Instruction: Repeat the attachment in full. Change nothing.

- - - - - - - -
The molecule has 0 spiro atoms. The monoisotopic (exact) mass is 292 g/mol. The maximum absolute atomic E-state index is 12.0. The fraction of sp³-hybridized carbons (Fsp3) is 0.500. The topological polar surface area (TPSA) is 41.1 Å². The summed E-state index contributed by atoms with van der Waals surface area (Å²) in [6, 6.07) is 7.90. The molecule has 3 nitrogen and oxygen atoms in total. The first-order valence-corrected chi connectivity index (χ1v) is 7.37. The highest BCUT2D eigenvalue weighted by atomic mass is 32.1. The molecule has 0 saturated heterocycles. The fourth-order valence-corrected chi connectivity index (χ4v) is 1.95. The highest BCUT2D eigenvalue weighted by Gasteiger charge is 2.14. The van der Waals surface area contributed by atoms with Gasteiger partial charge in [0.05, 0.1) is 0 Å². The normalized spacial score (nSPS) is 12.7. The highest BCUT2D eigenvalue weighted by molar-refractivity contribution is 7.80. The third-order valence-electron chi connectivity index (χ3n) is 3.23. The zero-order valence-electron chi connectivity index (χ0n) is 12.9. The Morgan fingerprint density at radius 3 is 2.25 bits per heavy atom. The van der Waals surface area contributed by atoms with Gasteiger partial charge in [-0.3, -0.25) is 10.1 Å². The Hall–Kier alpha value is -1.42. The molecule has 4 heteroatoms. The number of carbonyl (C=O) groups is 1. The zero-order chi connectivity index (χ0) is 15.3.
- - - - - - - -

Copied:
The molecule has 0 spiro atoms. The monoisotopic (exact) mass is 292 g/mol. The maximum absolute atomic E-state index is 12.0. The fraction of sp³-hybridized carbons (Fsp3) is 0.500. The topological polar surface area (TPSA) is 41.1 Å². The summed E-state index contributed by atoms with van der Waals surface area (Å²) in [6, 6.07) is 7.90. The molecule has 3 nitrogen and oxygen atoms in total. The first-order valence-corrected chi connectivity index (χ1v) is 7.37. The highest BCUT2D eigenvalue weighted by atomic mass is 32.1. The molecule has 0 saturated heterocycles. The fourth-order valence-corrected chi connectivity index (χ4v) is 1.95. The highest BCUT2D eigenvalue weighted by Gasteiger charge is 2.14. The van der Waals surface area contributed by atoms with Gasteiger partial charge in [0.05, 0.1) is 0 Å². The normalized spacial score (nSPS) is 12.7. The highest BCUT2D eigenvalue weighted by molar-refractivity contribution is 7.80. The third-order valence-electron chi connectivity index (χ3n) is 3.23. The zero-order valence-electron chi connectivity index (χ0n) is 12.9. The Morgan fingerprint density at radius 3 is 2.25 bits per heavy atom. The van der Waals surface area contributed by atoms with Gasteiger partial charge in [-0.3, -0.25) is 10.1 Å². The Hall–Kier alpha value is -1.42. The molecule has 4 heteroatoms. The number of carbonyl (C=O) groups is 1. The zero-order chi connectivity index (χ0) is 15.3.